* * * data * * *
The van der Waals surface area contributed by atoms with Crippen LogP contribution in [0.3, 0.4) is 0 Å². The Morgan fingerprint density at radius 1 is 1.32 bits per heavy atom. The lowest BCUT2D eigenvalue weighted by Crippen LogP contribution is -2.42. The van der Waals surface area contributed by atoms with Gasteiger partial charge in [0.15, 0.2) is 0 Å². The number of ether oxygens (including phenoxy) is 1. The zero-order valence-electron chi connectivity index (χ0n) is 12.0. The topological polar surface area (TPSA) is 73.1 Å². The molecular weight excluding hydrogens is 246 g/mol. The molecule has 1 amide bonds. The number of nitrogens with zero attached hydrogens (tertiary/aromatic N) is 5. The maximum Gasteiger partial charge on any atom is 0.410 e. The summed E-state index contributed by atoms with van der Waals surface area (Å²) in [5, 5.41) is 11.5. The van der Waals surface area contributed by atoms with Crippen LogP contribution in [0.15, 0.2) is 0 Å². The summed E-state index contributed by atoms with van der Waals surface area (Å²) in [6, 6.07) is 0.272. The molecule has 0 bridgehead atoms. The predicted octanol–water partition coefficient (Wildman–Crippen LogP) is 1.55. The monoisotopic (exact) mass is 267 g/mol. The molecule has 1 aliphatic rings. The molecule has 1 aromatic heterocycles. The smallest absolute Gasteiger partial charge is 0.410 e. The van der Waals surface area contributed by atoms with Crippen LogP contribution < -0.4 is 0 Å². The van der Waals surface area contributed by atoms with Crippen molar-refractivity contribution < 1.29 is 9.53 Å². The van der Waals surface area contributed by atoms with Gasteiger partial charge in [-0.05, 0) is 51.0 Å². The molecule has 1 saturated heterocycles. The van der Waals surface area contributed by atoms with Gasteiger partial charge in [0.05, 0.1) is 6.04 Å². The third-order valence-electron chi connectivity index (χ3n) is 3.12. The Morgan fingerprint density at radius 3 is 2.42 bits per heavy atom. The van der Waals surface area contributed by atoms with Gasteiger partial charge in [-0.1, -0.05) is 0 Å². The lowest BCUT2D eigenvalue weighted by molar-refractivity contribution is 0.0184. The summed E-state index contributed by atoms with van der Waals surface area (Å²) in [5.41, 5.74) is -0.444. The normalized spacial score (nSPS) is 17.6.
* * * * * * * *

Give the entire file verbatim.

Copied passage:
The van der Waals surface area contributed by atoms with Crippen LogP contribution in [0.3, 0.4) is 0 Å². The Morgan fingerprint density at radius 1 is 1.32 bits per heavy atom. The lowest BCUT2D eigenvalue weighted by Crippen LogP contribution is -2.42. The van der Waals surface area contributed by atoms with Gasteiger partial charge in [0.15, 0.2) is 0 Å². The number of ether oxygens (including phenoxy) is 1. The zero-order valence-electron chi connectivity index (χ0n) is 12.0. The topological polar surface area (TPSA) is 73.1 Å². The molecular weight excluding hydrogens is 246 g/mol. The molecule has 1 amide bonds. The number of nitrogens with zero attached hydrogens (tertiary/aromatic N) is 5. The maximum Gasteiger partial charge on any atom is 0.410 e. The summed E-state index contributed by atoms with van der Waals surface area (Å²) in [5, 5.41) is 11.5. The van der Waals surface area contributed by atoms with Crippen LogP contribution in [0.15, 0.2) is 0 Å². The summed E-state index contributed by atoms with van der Waals surface area (Å²) in [6, 6.07) is 0.272. The molecule has 0 bridgehead atoms. The predicted octanol–water partition coefficient (Wildman–Crippen LogP) is 1.55. The monoisotopic (exact) mass is 267 g/mol. The molecule has 1 aliphatic rings. The molecule has 1 aromatic heterocycles. The smallest absolute Gasteiger partial charge is 0.410 e. The van der Waals surface area contributed by atoms with Crippen LogP contribution < -0.4 is 0 Å². The van der Waals surface area contributed by atoms with Crippen molar-refractivity contribution < 1.29 is 9.53 Å². The van der Waals surface area contributed by atoms with Gasteiger partial charge in [-0.05, 0) is 51.0 Å². The molecule has 1 saturated heterocycles. The van der Waals surface area contributed by atoms with Gasteiger partial charge in [0.05, 0.1) is 6.04 Å². The third-order valence-electron chi connectivity index (χ3n) is 3.12. The Morgan fingerprint density at radius 3 is 2.42 bits per heavy atom. The van der Waals surface area contributed by atoms with Gasteiger partial charge in [-0.1, -0.05) is 0 Å². The lowest BCUT2D eigenvalue weighted by molar-refractivity contribution is 0.0184. The summed E-state index contributed by atoms with van der Waals surface area (Å²) in [5.41, 5.74) is -0.444. The normalized spacial score (nSPS) is 17.6.